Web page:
Tales from the Trail

Age trumps youth for Italy’s Berlusconi

ROME – Age does matter, at least to Italian Prime Minister Silvio Berlusconi, in the U.S. presidential race between 46-year-old Democrat Barack Obama and 71-year-old Republican John McCain.
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Asked about the U.S. election as he stood with Republican President George W. Bush at a news conference in Rome, the  Italian leader said he could not express any preference about an election campaign going on in another country.
 
But Berlusconi could not resist expressing a personal preference for the Republican candidate.
 
“This is for a very selfish reason, and that is that I would no longer be the oldest person at the upcoming G8 (summit), because McCain is a month older than me,” Berlusconi said.

The Arizona senator, who turns 72 in August, would be the oldest elected first-term president if he wins the November election.

The G8 summit takes place next month in Japan.

Click here for more Reuters 2008 campaign coverage

Photo credit: Reuters/Jason Reed (Berlusconi gestures during a news conference in Rome, June 12, 2008)

The McCain girls are back!

WASHINGTON – Look out Obama Girl, the McCain Girls have returned with another off-key tribute to their favorite candidate and his quest to reach “that hard warm place of mystery,” the White House.

Laura Bush defends Michelle Obama

rtx6hp9.jpgMichelle Obama has a new defender from those who say she isn’t patriotic enough — First Lady Laura Bush. In an interview with ABC News, Bush said that Obama’s February remark that she was proud of the United States “for the first time in my adult life” was misconstrued.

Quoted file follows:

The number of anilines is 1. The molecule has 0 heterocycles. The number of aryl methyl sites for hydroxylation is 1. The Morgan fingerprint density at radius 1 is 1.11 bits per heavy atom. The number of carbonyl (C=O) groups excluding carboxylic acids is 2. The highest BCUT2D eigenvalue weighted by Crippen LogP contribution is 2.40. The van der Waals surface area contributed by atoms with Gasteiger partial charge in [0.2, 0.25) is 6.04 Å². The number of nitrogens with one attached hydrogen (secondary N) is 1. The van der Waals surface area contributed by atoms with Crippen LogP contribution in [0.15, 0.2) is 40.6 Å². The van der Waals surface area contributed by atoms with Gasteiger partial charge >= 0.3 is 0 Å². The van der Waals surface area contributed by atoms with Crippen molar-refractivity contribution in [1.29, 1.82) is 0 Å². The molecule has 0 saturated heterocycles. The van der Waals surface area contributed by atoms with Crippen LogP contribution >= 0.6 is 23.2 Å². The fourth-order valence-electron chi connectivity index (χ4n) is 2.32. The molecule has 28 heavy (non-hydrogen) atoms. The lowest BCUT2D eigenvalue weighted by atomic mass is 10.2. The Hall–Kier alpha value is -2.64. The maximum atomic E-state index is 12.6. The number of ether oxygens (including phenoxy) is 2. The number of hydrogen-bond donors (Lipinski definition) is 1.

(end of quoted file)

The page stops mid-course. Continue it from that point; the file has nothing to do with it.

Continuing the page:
“I think she probably meant ‘I’m more proud.’ That’s what she really meant,” Bush said from Afghanistan.

“You have to be really careful in what you say because everything you say is looked at and in many cases misconstrued,” she said.

To Obama, it seems like there are more than 50 states

BEAVERTON, Oregon (Reuters) – The battle for the Democratic nomination has been long and tiring. So much so that Democratic frontrunner Barack Obama seemed to forget how many states were in the United States.

“Over the last fifteen months, we’ve obama4.jpgtravelled to every corner of the United States,” the Illinois senator said during a campaign event in Beaverton, Oregon.

“I’ve now been in 57 states, I think — one left to go,” Obama said. “Alaska and Hawaii I was not allowed to go to … my staff could not justify it,” he added after hearing laughter from the audience.

Obama camp to superdelegates: “Read the newspapers”

CHICAGO – As Barack Obama celebrated his compelling win in North Carolina and the unexpected closeness of the Indiana race on Tuesday night, his senior strategist said one of the campaign’s top tasks now is to court influential Democratic Party figures.
 
The Democratic senator from Illinois was seen as showing resilience after a bumpy ride in which he has struggled with questions about his former pastor’s fiery sermons and efforts by Clinton to paint him as an “out of touch” elitist.
 
Analysts said his rival Hillary Clinton, who won only narrowly in Indiana where she had been favored to do well, was likely to face increased pressure to exit the race because her showing did little to advance her argument that she would be more electable than Obama in a matchup against Republican Sen. John McCain.
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Asked by reporters whether there would be a slew of new endorsements from the party stalwarts and officials known as the “superdelegates,” Obama’s chief strategist, David Axelrod, was careful not to reveal too much.